3 years ago

Stability and emission characteristics of nonpremixed MILD combustion from a parallel-jet burner in a cylindrical furnace

Kin-pang Cheong, Guochang Wang, Bo Wang, Rong Zhu, Wei Ren, Jianchun Mi

Publication date: 1 March 2019

Source: Energy, Volume 170

Author(s): Kin-Pang Cheong, Guochang Wang, Bo Wang, Rong Zhu, Wei Ren, Jianchun Mi

Abstract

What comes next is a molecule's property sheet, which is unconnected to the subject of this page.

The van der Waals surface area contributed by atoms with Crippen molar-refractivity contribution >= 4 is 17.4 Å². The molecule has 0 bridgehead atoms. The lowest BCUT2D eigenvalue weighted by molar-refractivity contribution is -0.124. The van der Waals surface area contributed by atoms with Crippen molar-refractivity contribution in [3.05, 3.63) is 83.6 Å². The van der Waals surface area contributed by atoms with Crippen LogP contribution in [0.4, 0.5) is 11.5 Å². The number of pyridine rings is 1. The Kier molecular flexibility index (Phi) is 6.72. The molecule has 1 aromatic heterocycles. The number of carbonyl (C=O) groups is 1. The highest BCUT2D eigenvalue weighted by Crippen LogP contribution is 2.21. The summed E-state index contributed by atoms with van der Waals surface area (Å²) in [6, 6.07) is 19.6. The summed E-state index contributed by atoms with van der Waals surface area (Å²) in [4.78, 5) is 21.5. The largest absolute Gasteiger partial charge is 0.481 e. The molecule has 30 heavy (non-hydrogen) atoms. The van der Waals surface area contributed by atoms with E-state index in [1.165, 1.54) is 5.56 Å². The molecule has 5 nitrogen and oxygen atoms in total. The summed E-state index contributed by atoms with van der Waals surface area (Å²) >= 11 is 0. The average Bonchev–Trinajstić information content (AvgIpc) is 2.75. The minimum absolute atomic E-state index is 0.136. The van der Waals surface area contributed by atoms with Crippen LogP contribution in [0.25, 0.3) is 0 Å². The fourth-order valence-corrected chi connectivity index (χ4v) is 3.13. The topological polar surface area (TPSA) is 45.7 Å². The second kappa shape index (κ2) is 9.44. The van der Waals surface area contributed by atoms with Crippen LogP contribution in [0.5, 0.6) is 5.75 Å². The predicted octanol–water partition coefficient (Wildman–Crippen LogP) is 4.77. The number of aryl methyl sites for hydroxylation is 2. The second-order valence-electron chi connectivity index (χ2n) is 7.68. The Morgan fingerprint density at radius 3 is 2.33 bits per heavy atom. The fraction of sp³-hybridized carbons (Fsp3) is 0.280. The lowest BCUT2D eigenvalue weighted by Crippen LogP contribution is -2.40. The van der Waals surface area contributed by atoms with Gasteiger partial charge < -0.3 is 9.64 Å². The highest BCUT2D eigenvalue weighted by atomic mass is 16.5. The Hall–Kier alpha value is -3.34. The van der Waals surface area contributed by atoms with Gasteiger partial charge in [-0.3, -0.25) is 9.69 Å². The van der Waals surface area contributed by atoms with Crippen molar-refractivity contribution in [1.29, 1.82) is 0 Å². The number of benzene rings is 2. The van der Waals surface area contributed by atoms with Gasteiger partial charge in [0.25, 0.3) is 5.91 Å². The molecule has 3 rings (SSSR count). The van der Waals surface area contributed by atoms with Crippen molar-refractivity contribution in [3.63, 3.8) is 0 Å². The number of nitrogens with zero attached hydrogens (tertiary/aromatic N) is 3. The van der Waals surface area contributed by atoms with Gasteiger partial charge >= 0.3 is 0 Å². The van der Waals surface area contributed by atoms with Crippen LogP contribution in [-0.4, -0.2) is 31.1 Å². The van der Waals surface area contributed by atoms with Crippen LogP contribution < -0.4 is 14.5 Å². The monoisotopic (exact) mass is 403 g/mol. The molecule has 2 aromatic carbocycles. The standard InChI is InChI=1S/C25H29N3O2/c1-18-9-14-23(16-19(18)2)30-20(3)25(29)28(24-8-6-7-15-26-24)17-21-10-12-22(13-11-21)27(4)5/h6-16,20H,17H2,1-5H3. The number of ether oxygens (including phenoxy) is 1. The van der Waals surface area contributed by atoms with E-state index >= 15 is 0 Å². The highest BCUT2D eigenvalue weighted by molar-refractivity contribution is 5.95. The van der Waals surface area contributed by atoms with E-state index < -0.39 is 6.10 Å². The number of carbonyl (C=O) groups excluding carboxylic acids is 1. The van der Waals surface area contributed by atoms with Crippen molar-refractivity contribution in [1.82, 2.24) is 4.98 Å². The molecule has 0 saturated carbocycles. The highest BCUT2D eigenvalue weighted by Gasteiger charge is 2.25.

This experimental study investigates the stability and emission characteristics of the nonpremixed MILD combustion from a parallel jet burner firing propane (C3H8) in a cylindrical furnace without preheating and dilution. Forty cases are examined by varying the fuel-air nozzle separation S (= 8 mm–105 mm), global equivalence ratio Φ (= 0.6–1.0) and thermal input Pin (= 10 and 15 kW) to highlight the impact of S. The investigation is carried out based on the measurements of in-furnace temperature and exhaust species concentrations, as well as the visual inspection into the furnace. It is demonstrated that the NO emission (ENO) decreases generally with increasing either S (at S > 8 mm) or Φ (at least for Φ ≤ 1.0). Interestingly, the combustion for S = 8 mm behaves like a premixed counterpart and so is distinct from the other cases: e.g., this combustion is fully flameless or stable in the MILD regime over a wider range of Φ and its ENO has a weaker dependence on the furnace temperature. By contrast, for S = 45 mm, the flameless mode takes place only at Φ = 1.0 due to the small mixing zone under this air-fuel arrangement, which is revealed by aerodynamic analysis. Hence, the corresponding experimental ENO-S relationship appears to have a turning point around S = 45 mm. For the present study, all the measured NO emissions for S = 8–105 mm fall as the overall furnace temperature rises, which seemingly differs from the existing knowledge. To explain this and other results, the numerical analysis from computational fluid dynamics (CFD) is performed. It is found that the variations of NO emissions depends on the maximum temperature within the furnace rather than the average furnace temperature. Finally, the present study approves that the fuel-air jet separation should be taken as a critical operational parameter when designing the parallel multiple jet burner for nonpremixed MILD combustion.

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